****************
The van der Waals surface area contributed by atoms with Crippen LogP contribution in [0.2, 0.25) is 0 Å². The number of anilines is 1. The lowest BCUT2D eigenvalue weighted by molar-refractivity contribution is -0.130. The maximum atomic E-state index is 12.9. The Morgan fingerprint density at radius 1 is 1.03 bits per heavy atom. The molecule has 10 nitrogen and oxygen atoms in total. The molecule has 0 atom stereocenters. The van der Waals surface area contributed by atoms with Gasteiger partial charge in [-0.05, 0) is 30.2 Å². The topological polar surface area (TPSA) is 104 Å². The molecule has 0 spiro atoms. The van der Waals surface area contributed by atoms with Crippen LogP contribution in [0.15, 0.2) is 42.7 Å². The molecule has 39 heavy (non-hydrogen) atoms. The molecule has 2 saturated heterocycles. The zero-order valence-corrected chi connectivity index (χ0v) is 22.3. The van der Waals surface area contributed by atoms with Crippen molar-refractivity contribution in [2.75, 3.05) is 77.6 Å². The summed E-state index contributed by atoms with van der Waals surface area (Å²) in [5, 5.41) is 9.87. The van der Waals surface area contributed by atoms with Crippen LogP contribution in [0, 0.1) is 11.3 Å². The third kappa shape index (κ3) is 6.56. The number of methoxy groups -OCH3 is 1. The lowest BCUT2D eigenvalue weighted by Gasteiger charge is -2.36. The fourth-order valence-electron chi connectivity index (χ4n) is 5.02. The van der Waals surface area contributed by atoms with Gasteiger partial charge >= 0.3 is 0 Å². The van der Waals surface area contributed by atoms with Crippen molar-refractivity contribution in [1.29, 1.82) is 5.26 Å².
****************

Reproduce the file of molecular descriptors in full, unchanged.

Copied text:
The van der Waals surface area contributed by atoms with Crippen LogP contribution in [0.2, 0.25) is 0 Å². The number of anilines is 1. The lowest BCUT2D eigenvalue weighted by molar-refractivity contribution is -0.130. The maximum atomic E-state index is 12.9. The Morgan fingerprint density at radius 1 is 1.03 bits per heavy atom. The molecule has 10 nitrogen and oxygen atoms in total. The molecule has 0 atom stereocenters. The van der Waals surface area contributed by atoms with Gasteiger partial charge in [-0.05, 0) is 30.2 Å². The topological polar surface area (TPSA) is 104 Å². The molecule has 0 spiro atoms. The van der Waals surface area contributed by atoms with Crippen LogP contribution in [0.15, 0.2) is 42.7 Å². The molecule has 39 heavy (non-hydrogen) atoms. The molecule has 2 saturated heterocycles. The zero-order valence-corrected chi connectivity index (χ0v) is 22.3. The van der Waals surface area contributed by atoms with Crippen molar-refractivity contribution in [2.75, 3.05) is 77.6 Å². The summed E-state index contributed by atoms with van der Waals surface area (Å²) in [5, 5.41) is 9.87. The van der Waals surface area contributed by atoms with Crippen LogP contribution in [0, 0.1) is 11.3 Å². The third kappa shape index (κ3) is 6.56. The number of methoxy groups -OCH3 is 1. The lowest BCUT2D eigenvalue weighted by Gasteiger charge is -2.36. The fourth-order valence-electron chi connectivity index (χ4n) is 5.02. The van der Waals surface area contributed by atoms with Gasteiger partial charge >= 0.3 is 0 Å². The van der Waals surface area contributed by atoms with Crippen molar-refractivity contribution in [1.29, 1.82) is 5.26 Å².